The mayor of London triggered the high air pollution alert on Wednesday (September 27) due to an “air quality crisis” in the capital.

The “shocking and illegal state” of London's air, which Sadiq Khan has declared a public health risk, has led to the alert being triggered for the seventh time in 13 months.

Responding to issuing an urgent "high" pollution alert, the mayor of London urged people to use bikes, public transport or walk instead of using a car.

“The shocking and illegal state of London’s filthy air means once again I am triggering a ‘high’ air pollution alert today under my new comprehensive alert system,” he said.

“Safeguarding the health of Londoners from toxic air is an important priority for me as Mayor.

“I am implementing the boldest policies of any city in the world, which includes introducing the T-charge next month to tackle emissions from the oldest polluting vehicles and bringing forward the Ultra Low Emission Zone with even tighter standards in April 2019.

London is facing an "air quality crisis"

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“I have doubled funding to improve London’s air quality to £875 million and I am cleaning up the capital’s bus and taxi fleets.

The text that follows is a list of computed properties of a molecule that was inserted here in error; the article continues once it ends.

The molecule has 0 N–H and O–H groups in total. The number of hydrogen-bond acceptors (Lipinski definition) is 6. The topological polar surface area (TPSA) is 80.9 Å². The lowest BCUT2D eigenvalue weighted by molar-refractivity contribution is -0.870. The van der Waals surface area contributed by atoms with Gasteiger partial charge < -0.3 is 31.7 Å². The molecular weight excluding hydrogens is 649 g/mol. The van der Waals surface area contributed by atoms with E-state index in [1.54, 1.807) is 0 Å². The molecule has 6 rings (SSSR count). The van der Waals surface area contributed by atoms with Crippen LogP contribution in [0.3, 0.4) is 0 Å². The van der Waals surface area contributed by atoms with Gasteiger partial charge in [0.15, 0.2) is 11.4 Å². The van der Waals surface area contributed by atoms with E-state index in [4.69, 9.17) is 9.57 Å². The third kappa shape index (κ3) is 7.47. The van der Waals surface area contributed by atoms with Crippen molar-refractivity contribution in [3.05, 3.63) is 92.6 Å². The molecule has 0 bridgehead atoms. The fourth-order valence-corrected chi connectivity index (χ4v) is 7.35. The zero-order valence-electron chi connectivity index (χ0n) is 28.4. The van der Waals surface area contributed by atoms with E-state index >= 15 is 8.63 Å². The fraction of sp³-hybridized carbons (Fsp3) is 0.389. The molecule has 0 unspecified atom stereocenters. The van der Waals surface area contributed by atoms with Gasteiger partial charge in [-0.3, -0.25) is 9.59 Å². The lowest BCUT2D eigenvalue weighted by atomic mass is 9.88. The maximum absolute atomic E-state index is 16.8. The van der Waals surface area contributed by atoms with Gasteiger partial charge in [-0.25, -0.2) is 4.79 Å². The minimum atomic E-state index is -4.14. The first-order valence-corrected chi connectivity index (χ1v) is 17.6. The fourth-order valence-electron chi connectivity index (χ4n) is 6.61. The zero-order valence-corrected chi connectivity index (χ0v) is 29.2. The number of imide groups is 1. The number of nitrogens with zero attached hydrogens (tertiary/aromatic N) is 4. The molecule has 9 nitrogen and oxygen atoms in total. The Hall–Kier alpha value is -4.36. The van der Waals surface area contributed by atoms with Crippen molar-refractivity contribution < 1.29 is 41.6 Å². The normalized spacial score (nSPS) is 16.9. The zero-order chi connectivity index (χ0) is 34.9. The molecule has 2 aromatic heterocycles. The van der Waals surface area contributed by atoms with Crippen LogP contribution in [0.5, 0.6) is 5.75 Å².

“I am doing everything with the powers I have at City Hall and it’s now time for the government to step up by introducing a national diesel scrappage fund to rid our streets of dirty diesels, and to give me the powers I need to tackle non-transport sources of pollution.”

According to the mayor of London, this latest episode was caused by toxic emissions blown over from Europe, coupled with London's “filthy air”.

This, he suggests, means Britain must work closely with the European Union post-Brexit to effectively address the “air quality crisis our city faces”.

Sadiq Khan has triggered the 'high' pollution alert

He added on Twitter: “If you have any pre-existing medical conditions or breathing difficulties, such as asthma, please carry medication with you.

“Walk, cycle or use public transport if you're able to, to help us cut emissions and pollution.”

The government's advice during "high" pollution suggests adults and children with lung problems, and adults with heart problems, should reduce strenuous physical exertion, particularly outdoors, and particularly if they experience symptoms.

People with asthma may find they need to use their reliever inhaler more often and older people should also reduce physical exertion.

Anyone experiencing discomfort such as sore eyes, cough or a sore throat should consider reducing activity, particularly outdoors.

The last recorded high pollution in London was on June 21 this year.

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